During the seven years that Fulton remained in Paris, a room in the poet's
house, and a seat at his fireside were always reserved for him." This house
was in the rue de Vaugirard, No. 50.
     Fulton at once settled down to the work of getting out his
specification and preparing his drawings for the French patent for the canal
inclined plane. This appears to have occupied him during the winter which
was spent in Paris. We have glimpses of him in his correspondence with Dr.
Cartwright by letter, of which we give only the more important parts.
Writing on Sept. 20th, 1797, he says:
     " I have not had an opportunity of answering your letter of the 20th
August until now. I am much pleased with your mode of making houses
fireproof [i.e. English Patent No. 2194, Oct. 11th, 1797 and should be happy
to see it extended to America.... On these points that I have mentioned to
you, that providing me with descriptions and powers, I shall be happy to do
my best for you in America; but if you could sell the invention for a
reasonable sum, I should think it advisable. My idea of many of those things
which may be considered as only the overfowings of your mind is to convert
them into cash, and adhere firmly, even without partners, to some of your
more important objects, such as the steam engine, boat moving by steam, or
cordelier. I have a great objection to partners. I never would have but one
if I could help it, and that should be a wife."
	Fulton, judging by this and subsequent letters, is still apparently
on the eve of proceeding to America. His advice about converting unimportant
patents into cash is shrewd enough, and is exactly what every one would like
to follow. His determination not to go into partnership was to be broken
through on more than one occasion. The next letter is from Paris, on Nov.
     " I have received yours of the 12th instant and am happy to hear of the
success of your steam engine, and other improvements, for the extension of
which I will endeavour to make an arrangement when I have the pleasure of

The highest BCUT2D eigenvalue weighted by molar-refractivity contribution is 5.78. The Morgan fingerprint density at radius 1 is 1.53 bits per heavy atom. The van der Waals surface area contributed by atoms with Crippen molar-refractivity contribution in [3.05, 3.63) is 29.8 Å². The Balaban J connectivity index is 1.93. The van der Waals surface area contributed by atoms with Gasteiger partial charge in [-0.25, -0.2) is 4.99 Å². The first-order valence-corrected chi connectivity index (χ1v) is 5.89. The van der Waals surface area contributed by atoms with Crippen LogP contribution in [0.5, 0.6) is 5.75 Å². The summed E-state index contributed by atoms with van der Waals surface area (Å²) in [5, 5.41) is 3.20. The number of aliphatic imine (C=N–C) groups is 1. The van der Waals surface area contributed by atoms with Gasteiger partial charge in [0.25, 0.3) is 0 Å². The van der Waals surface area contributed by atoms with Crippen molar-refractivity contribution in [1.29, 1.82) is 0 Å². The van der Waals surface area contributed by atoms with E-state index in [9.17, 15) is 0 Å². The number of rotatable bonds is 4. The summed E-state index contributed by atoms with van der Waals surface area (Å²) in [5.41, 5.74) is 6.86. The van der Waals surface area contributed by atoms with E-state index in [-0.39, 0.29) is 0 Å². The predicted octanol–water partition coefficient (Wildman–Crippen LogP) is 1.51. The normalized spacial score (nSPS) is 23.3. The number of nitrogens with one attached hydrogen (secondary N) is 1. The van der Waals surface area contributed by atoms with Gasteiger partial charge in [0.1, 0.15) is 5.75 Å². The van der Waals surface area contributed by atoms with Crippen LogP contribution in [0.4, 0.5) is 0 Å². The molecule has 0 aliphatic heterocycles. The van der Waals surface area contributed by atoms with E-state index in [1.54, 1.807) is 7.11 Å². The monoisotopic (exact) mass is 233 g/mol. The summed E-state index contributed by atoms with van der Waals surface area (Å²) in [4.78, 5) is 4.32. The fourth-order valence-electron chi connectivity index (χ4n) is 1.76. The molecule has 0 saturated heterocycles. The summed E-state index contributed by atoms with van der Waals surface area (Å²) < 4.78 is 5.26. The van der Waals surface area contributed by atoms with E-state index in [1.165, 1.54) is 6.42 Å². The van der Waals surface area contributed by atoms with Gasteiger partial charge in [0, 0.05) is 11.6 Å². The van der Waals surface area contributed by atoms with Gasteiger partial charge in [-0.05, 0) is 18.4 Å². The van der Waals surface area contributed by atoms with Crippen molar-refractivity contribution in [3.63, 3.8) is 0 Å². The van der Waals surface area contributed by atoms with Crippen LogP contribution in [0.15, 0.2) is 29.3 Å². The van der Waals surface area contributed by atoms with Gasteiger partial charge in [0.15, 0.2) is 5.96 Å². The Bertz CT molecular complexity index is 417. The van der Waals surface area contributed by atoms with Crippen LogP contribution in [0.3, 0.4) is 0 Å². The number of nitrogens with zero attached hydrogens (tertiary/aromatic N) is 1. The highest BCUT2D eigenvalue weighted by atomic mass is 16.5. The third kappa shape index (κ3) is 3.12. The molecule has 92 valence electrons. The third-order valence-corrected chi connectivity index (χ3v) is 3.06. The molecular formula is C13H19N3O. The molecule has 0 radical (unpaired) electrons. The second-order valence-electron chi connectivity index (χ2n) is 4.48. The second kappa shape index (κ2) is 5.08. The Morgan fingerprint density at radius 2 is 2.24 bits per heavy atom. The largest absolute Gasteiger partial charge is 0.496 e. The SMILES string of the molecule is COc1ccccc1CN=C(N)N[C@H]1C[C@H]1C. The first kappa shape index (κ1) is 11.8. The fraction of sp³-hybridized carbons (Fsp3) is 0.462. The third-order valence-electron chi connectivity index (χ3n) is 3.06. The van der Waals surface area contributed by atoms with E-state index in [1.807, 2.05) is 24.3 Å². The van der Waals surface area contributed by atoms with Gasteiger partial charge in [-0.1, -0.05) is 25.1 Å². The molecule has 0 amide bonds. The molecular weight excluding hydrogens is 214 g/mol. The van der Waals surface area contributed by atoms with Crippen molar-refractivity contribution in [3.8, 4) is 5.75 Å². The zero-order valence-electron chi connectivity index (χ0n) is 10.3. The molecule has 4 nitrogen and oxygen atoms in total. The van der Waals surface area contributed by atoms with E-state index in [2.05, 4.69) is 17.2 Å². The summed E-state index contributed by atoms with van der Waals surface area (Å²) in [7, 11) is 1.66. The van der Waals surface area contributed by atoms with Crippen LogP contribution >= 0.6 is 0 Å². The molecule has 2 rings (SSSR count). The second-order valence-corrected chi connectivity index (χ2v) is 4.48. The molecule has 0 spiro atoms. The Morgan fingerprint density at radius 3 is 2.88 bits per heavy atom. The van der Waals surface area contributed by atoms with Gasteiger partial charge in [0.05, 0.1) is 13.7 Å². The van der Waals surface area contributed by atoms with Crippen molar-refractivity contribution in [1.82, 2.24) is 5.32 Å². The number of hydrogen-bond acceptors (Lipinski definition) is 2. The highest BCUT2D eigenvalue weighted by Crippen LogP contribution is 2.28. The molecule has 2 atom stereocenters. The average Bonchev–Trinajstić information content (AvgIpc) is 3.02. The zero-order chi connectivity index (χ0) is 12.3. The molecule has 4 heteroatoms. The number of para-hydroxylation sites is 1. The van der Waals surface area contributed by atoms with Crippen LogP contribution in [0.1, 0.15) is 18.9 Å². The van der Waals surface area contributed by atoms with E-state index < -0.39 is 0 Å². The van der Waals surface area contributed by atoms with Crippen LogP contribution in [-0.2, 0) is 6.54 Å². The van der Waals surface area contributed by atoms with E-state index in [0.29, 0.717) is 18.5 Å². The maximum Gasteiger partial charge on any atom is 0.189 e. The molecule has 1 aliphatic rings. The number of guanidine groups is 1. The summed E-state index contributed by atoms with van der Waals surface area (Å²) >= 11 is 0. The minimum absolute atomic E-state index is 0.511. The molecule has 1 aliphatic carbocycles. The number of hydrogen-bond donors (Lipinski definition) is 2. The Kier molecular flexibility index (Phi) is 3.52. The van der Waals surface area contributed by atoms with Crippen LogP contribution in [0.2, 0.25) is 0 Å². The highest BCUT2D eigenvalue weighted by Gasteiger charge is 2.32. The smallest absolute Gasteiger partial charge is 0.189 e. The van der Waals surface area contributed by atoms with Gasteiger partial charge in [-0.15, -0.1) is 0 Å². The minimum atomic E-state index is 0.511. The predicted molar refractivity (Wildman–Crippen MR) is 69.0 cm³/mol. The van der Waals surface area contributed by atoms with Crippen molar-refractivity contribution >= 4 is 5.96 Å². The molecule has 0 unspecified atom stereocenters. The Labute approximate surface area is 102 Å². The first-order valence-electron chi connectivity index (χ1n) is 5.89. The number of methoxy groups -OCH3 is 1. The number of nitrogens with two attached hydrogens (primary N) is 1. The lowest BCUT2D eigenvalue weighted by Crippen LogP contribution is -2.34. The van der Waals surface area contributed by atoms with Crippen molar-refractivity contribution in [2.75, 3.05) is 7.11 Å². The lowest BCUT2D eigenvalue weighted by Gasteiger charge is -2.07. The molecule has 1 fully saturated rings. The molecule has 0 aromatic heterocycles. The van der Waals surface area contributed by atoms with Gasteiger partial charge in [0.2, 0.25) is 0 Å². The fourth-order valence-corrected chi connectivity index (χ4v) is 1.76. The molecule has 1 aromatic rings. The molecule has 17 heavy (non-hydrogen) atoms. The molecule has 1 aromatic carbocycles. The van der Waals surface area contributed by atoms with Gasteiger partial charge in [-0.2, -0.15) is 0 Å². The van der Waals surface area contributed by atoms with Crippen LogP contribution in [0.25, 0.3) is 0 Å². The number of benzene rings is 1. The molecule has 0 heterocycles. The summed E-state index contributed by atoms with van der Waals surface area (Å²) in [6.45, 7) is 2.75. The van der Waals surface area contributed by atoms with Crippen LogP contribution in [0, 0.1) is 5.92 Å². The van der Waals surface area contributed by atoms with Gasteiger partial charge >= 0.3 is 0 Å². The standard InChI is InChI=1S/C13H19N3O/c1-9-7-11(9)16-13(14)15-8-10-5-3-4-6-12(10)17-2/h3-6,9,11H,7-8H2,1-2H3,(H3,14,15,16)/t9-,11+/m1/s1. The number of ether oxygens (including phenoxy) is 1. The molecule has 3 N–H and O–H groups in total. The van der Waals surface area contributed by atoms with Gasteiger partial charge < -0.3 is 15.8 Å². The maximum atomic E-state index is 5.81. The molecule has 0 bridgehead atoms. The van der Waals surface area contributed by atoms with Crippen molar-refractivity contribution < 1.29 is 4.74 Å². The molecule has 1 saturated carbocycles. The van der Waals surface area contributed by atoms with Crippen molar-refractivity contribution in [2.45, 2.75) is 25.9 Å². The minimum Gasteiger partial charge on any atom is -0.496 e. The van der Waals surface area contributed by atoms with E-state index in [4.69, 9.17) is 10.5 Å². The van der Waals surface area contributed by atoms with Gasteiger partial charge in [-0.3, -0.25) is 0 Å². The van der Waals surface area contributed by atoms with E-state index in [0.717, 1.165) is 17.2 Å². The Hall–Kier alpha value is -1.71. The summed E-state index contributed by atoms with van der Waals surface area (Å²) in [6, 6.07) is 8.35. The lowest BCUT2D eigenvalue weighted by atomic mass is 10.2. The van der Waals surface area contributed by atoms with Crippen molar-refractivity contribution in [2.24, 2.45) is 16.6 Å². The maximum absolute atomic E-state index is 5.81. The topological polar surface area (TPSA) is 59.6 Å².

seeing you. In this country there are but few engines and the principal are
at the collieries near Valenciennes . . ."
     On Feb. 16th, 1798 Fulton wrote a long letters from Paris, in which,
after mentioning the unlikelihood of his return to England, the pleasure he
had had in the society of Cartwright's family, and the circumstance of his
being " like a wanderer in life," he says: "It would give me much pleasure
to make the produce of your mind productive to you. You will therefore
consider what part of your inventions I may be intrusted with. The steam
engine, I hope, may be useful in cutting canals and moving boats, so that it
will be directly in my line of business. By the by, I have just proved an
experiment on moving boats with a fly of four parts similar to that of a
smoke jack, thus:
     I find this apply the power to great advantage and it is extremely
simple.... My small canals are making many friends; which business I shall
leave under the guidance of a company."
     In this letter Fulton mentions also Montgolfier and his hydraulic ram,
then just invented.
     It is interesting to note that his mind was still casting a thought or
two to marine propulsion. The sketch shows that his experiment was exactly
that which he had made in 1793, except that he had substituted a screw for
the paddle, an alteration that did not advance the solution of the problem
in any way.
     Eventually, on 14th February 1798, a patent (No 289) for fifteen years
was granted to " Sieur Fulton," for " Des nouveaux moyens de construire des